David Blair had served as Titanic’s Second Officer during her sea trials and the ship’s journey from her Belfast shipyard to Southampton’s docks. He was due to continue in this role for the duration of the liners maiden voyage- until a twist of fate dashed his hopes. Titanic’s sister ship, the Olympic was unexpectedly laid up, and so someone in the company had the idea of utilizing her now idle Chief Officer, Henry Wilde, on Titanic instead. So, Wilde was transferred to Titanic, as chief officer, leading to a reorganization of the new liner’s officers. This change resulted in Blair being moved across to the Olympic instead.
The change saved Blair’s life. However, its last-minute nature could also have cost Titanic dearly. Officer Lightoller, who served as Titanic’s Second Officer instead of Blair and survived the sinking, later said that this “doubtful policy’ had the effect of upsetting the dynamics between the officers on Titanic. The original chief officer Murdock had to be demoted to First Officer to accommodate Wilde and Lightoller lost his post as First Officer and became Second Officer instead. Aside from the disappointment, the officers felt at their demotions; the change meant they had to forge a whole new working relationship.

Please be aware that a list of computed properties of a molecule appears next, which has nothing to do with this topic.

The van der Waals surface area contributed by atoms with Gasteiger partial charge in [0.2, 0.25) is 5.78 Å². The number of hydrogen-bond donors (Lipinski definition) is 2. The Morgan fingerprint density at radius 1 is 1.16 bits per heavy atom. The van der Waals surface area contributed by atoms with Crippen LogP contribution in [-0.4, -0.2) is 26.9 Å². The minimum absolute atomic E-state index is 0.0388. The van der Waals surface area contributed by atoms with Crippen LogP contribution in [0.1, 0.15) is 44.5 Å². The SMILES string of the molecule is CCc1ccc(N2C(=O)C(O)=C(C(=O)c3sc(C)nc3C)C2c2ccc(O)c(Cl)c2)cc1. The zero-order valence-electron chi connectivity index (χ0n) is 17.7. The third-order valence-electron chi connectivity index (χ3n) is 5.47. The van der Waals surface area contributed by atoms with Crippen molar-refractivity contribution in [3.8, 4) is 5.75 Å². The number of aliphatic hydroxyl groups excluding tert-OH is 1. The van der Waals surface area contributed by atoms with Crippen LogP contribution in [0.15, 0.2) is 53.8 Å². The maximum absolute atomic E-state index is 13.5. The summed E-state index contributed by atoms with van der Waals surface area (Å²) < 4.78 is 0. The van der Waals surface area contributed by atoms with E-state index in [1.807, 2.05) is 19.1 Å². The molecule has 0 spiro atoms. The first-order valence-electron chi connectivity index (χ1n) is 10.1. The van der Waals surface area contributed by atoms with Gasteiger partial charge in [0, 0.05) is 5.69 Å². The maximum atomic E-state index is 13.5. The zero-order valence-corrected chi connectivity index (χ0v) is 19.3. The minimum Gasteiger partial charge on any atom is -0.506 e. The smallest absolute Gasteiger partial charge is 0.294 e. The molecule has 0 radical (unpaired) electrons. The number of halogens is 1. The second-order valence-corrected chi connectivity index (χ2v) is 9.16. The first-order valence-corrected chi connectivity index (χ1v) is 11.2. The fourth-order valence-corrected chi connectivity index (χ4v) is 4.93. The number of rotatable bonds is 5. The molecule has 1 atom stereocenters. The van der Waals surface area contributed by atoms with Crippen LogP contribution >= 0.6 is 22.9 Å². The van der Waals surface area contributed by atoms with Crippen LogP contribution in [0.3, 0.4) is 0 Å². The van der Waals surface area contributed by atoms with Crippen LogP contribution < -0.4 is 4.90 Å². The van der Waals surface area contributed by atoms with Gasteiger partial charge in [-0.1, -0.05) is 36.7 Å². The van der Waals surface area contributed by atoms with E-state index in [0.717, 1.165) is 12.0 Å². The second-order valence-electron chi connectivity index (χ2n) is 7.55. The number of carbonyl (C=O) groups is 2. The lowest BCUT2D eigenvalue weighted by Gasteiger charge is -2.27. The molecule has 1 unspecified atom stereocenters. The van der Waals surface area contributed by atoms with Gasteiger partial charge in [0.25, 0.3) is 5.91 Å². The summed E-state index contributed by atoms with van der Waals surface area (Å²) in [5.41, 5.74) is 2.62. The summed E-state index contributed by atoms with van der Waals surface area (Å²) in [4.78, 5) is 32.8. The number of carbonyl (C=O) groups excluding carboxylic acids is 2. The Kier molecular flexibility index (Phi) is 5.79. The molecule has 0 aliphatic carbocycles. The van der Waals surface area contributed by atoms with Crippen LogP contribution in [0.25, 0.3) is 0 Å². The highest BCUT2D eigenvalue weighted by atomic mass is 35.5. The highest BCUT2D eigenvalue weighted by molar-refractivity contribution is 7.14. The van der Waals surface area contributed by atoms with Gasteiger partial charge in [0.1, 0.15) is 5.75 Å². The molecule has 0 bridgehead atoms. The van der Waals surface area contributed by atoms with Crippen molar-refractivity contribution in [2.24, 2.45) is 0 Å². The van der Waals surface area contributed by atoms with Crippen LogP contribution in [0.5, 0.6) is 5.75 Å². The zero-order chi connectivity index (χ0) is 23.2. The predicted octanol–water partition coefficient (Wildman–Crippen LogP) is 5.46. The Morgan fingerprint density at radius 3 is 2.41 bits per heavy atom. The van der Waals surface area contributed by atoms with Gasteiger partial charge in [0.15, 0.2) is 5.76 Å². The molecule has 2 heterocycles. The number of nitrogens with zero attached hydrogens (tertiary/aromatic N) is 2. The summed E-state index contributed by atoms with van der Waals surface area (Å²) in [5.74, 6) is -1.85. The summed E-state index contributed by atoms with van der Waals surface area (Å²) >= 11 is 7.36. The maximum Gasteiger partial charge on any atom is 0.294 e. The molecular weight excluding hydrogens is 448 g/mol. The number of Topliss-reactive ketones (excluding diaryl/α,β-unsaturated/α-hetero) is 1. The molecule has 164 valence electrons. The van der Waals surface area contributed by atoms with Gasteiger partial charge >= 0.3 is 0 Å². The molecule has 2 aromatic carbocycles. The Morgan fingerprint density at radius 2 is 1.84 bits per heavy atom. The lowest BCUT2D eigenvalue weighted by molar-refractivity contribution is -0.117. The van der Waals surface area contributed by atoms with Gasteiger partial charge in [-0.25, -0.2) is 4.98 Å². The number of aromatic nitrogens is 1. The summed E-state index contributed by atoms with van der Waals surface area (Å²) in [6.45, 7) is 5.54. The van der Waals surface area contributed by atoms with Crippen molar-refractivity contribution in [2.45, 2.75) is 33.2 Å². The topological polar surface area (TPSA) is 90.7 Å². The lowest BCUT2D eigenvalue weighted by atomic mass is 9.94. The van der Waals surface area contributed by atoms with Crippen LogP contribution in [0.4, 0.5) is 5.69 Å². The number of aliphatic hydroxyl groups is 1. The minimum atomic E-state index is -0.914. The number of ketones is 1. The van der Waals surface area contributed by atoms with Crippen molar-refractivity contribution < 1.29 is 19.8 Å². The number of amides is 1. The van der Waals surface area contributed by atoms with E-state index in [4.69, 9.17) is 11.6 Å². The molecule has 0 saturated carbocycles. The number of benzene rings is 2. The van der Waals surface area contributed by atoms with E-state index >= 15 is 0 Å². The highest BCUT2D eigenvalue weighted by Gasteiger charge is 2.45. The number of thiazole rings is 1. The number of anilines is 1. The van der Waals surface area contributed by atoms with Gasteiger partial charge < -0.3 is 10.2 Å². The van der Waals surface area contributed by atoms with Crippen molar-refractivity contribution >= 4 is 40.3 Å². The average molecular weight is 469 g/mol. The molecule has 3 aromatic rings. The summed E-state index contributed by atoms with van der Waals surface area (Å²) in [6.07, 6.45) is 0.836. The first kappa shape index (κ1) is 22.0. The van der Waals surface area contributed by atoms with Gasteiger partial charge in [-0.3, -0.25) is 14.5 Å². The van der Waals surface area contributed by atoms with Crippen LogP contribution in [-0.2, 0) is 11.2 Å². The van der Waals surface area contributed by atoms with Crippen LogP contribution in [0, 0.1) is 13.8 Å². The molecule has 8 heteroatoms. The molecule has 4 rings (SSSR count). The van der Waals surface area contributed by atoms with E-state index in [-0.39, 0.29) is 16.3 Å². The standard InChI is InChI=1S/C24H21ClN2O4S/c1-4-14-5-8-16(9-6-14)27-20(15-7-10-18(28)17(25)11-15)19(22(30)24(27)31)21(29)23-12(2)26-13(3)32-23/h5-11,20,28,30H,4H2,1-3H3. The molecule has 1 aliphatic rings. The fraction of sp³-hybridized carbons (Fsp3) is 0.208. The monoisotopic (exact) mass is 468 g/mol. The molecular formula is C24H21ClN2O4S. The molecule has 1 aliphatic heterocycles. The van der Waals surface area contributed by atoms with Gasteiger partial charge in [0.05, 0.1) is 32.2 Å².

There were other repercussions too. Blair was moved to the Olympic with such haste that he accidentally took the key to Titanic’s crow’s nest telephone. He had also left the crow’s nest binoculars of Titanic in his cabin without telling anyone they were there. This was why on the fateful night of the sinking, there were no binoculars.
Wilde, who was probably transferred to allow him more experience for future promotion, lost much more than his career on Titanic; he also lost his life. Meanwhile, Blair continued his maritime career. He had reunited with Lightoller again during World War One when they both served on the Oceanic. The ship ran aground during an operation and once again Blair was in the spotlight for blame as he was the ship’s navigator. Once again, however, he survived.
Other members of the crew, however, didn’t serve on Titanic because they literally missed the boat.